The application called for a release of medical records, and contained several questions regarding medical status. Acting on Wood's instructions, Michelle told Daniel via electronic mail message (e-mail) about the application and an impending visit from a paramedic for a blood draw.[8] Daniel complied with all requests for medical information. On March 14, 2012, Wood spoke directly to Daniel, requesting that he sign and send certain forms, and Daniel complied. Reinstatement pending approval of the new policy was not mentioned.

         At Wood's deposition, he acknowledged that the "only way" he could earn a commission was if Daniel purchased a new policy. Wood would not have received a commission if Daniel had continued his old policy.

         On May 2, 2012, SBLI notified Daniel that his application for a new term life insurance policy was denied. Although Wood had promised Michelle that all correspondence would be sent to her as well, the letter was addressed only to Daniel at the Sandwich address. As a result, Michelle was unaware of the denial until after Daniel died on June 6, 2012. Under the policy, Daniel was permitted to seek reinstatement of the policy for up to five years after the end of the grace period for the unpaid premium, but there was no right to reinstatement of the lapsed policy once Daniel had died.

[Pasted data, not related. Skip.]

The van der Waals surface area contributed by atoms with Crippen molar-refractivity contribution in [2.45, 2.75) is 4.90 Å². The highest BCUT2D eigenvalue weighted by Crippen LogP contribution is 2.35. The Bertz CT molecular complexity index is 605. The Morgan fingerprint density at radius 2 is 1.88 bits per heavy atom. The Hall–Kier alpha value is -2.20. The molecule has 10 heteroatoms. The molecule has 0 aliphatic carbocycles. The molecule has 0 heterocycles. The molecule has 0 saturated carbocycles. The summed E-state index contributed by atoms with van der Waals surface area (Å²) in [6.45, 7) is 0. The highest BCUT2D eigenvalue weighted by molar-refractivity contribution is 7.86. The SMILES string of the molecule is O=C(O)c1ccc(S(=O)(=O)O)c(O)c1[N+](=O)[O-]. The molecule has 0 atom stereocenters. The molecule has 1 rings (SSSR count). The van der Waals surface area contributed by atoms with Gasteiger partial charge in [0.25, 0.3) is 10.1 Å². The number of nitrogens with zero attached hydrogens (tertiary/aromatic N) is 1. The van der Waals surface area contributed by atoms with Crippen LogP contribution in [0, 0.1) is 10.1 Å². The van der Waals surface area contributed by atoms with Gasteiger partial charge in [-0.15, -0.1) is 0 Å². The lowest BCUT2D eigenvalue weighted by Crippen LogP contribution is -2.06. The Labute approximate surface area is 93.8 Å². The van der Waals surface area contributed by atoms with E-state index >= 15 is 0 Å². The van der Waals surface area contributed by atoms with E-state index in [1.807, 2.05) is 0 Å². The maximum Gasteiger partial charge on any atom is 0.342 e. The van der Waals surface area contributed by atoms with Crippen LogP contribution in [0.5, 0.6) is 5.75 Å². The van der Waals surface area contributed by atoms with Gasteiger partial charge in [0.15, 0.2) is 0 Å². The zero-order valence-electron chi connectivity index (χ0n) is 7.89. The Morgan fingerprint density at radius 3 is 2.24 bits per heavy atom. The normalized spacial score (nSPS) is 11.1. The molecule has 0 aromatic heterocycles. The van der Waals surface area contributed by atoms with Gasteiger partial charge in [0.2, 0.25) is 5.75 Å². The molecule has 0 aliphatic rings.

On December 4, 2012, Michelle wrote to the insurer asking for a claim form for Daniel's death benefits, stating that she did not timely receive the notice denying Daniel's application for a term life insurance policy. The insurer responded on December 10, 2012, stating that Daniel's original policy had lapsed and no new policy had issued.

         After an exchange of G. L. c. 93A demand letters and responses, the complaint in this action was filed on March 20, 2015, claiming: breach of contract for failure to automatically renew the original ten-year term life insurance policy (count I); deceit (count II); negligent supervision of employee Wood (count III); and breach of G. L. c. 93A (count IV). In its motion for summary judgment, the insurer argued that Michelle's complaint was time barred because it was brought more than two years after the policy at issue had lapsed and/or the application for a new policy had been denied. The argument was based in part on the following language in the policy.

"Section 1. Policy Fundamentals.
"Time Limit for Filing Suit
"Any suit brought on or in respect to this policy shall be brought against us no later than two years after the date the alleged cause of action accrues, or three years if the policy was issued in Maine or Rhode Island."